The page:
A lot of books don’t need indexes, but when they do, I’m glad there’s a group of people devoted to maintaining the standards of textual referencing.

Essay on Zheng Yunhan – short version

As promised in my previous post about artist Zheng Yunhan, I have edited down the essay to a more manageable size. This version obviously is much more condensed and shifts the focus a bit. From the intro:

As an artist is it possible to hold your subjects apart from their ideology, to present their close-at-hand concerns, to present the people around you and their lives as they take place outside of larger systems? Chinese artist Zheng Yunhan works with subjects embedded in the cult of ideology, working to avoid being caught up by it in his presentations.

Download PDF (152Kb)

embedded writing

I was talking the other night about the problems I have with writing about the art and, in this case, specifically the art world. The person I was having the conversation with thought that I was in some way independent which meant I could write what I liked and be objective about the things going on around me. But I vehemently disagreed with this point – I think I am possibly the least independent of people because I am so embedded in the system (as in the journalists who are “embedded” with troops in wartime). This is manifested either as a result of my work or the social situation, creating an inevitable bias towards my colleagues or my friends which I am constantly trying to balance in my writing. There is always the possibility that I cannot afford to say what I truly feel as I am concerned by the possibility of adversely affecting business or ruining relationships.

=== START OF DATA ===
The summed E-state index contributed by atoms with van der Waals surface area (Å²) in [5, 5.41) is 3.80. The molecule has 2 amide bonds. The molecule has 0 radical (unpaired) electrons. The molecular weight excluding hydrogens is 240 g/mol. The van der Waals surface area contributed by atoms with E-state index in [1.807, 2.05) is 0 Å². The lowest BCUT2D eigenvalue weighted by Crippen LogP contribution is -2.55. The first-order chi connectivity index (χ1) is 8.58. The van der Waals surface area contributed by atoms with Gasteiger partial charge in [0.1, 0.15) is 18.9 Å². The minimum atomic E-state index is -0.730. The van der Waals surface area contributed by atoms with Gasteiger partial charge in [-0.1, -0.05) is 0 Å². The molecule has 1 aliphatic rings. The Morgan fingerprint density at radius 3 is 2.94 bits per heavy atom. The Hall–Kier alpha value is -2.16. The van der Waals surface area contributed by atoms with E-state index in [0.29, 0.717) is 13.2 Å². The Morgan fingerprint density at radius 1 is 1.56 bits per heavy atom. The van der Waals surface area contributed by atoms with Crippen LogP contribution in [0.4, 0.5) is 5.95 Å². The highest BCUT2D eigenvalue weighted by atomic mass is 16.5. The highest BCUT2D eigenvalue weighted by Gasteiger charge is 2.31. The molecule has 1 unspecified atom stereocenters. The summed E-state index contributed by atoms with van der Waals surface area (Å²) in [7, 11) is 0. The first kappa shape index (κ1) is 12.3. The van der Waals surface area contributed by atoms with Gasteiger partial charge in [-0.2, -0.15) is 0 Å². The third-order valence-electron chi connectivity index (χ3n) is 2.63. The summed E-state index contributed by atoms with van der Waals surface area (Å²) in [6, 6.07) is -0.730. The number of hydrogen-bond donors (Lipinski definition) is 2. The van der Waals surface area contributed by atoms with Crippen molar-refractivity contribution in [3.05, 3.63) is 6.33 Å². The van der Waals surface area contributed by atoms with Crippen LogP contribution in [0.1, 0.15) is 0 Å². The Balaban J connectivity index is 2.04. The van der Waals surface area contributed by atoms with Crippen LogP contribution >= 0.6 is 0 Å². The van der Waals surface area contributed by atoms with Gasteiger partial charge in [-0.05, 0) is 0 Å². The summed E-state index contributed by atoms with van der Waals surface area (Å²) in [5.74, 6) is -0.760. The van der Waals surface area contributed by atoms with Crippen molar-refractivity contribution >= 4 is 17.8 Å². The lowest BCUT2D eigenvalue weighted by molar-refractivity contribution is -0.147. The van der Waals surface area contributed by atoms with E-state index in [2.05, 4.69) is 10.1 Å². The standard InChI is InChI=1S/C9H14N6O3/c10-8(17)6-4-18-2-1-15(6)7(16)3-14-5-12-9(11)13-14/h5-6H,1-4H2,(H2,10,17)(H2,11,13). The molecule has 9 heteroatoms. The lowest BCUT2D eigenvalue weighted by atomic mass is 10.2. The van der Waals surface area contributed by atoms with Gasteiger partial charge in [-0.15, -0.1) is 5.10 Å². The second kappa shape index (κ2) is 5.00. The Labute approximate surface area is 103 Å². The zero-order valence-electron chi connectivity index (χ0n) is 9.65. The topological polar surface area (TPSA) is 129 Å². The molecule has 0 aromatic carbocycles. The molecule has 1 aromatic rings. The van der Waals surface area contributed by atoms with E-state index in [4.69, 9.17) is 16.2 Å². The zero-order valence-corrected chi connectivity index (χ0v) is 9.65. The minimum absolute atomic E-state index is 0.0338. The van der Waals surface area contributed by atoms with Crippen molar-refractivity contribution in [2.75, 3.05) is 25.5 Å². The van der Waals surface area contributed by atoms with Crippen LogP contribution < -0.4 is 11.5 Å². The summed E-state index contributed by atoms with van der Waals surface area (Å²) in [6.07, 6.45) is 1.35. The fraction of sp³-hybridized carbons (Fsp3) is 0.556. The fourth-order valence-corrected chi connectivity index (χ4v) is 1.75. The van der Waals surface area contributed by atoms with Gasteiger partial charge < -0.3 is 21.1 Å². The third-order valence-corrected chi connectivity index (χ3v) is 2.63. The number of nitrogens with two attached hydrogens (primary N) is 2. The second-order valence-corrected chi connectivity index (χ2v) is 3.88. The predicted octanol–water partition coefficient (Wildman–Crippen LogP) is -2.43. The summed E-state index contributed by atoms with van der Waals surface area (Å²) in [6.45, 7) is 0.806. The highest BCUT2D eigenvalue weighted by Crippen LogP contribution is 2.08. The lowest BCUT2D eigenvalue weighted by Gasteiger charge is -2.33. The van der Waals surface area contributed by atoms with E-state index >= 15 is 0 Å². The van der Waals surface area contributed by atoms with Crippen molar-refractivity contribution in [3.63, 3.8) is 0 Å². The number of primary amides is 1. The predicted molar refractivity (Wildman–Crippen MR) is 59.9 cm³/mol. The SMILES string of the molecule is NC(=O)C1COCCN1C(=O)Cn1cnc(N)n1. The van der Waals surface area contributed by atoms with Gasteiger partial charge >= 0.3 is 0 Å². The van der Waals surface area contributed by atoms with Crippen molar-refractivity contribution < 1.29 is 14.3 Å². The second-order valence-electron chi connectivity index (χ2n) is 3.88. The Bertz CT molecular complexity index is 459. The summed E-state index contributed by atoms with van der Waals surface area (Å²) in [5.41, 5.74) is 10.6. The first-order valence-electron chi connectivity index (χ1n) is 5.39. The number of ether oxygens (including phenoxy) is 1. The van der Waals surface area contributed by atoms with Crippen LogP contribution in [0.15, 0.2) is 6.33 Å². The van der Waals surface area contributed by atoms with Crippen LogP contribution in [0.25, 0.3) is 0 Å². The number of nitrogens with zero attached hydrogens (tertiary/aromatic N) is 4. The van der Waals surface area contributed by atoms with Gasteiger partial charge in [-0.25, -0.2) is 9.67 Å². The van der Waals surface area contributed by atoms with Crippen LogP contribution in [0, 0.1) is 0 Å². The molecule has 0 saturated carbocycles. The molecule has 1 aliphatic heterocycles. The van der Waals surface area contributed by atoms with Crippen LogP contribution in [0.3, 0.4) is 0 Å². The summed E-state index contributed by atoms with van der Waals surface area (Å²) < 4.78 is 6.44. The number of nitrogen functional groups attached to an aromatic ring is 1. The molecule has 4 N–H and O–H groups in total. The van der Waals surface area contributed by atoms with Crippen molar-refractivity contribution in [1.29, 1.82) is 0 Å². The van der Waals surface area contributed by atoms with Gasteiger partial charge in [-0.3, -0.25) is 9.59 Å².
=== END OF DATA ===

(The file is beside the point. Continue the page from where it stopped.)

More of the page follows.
The question is can we ever find a critic who is truly independent? This is an impossible task. All critics will have a bias one way or another, some of which are more apparent than others. I also believe that to approach a point of pure freedom from bias would actually be counter-productive. One must take some kind of position in relation to the work in order to measure it up. But it’s this positioning which has to be managed lest it revert too much in the direction of bias (I also don’t believe in anonymity: without accountability opinion is worthless).

So I guess I am partly struggling with a problem of ethics, and partly a problem of social relations.

Looking at the reality of the situation I have to ask myself: would I jeopardise a friendship to speak my mind in a public forum such as this? I would like to think that I could say what I felt, with due consideration that what I was saying was worth saying and was well said (within my capabilities), at the same time giving the subject their due and proper opportunity to be presented accurately (to the best of my knowledge, a proviso which must be recognised where appropriate).

That said, I do have a tendency to start with the negatives when I approach art – I am suspicious of an immediate positive reaction. In some cases I end up working through these negatives to ultimately reach a positive position, and in other cases I am simply unable to resolve them and they remain negative. My point being that the process of working through my feelings is a mark of respect to the subject, and one which distinguishes the result as critique and not ad hominem criticism.

Essay on artist Zheng Yunhan

I am please to say I was able to complete my essay on the artist Zheng Yunhan, whom we represent, ending up with an extended piece which goes through each of his works, tries to put them into context and provide some sort of critical commentary on them. My piece was informed by the work I’ve done with Yunhan over the past few years and the conversations I’ve had with him over that time. I’m very sad that we were never able to put on a show of his work in our old space, but there will always be other opportunities, particularly for the most recent project To Walk.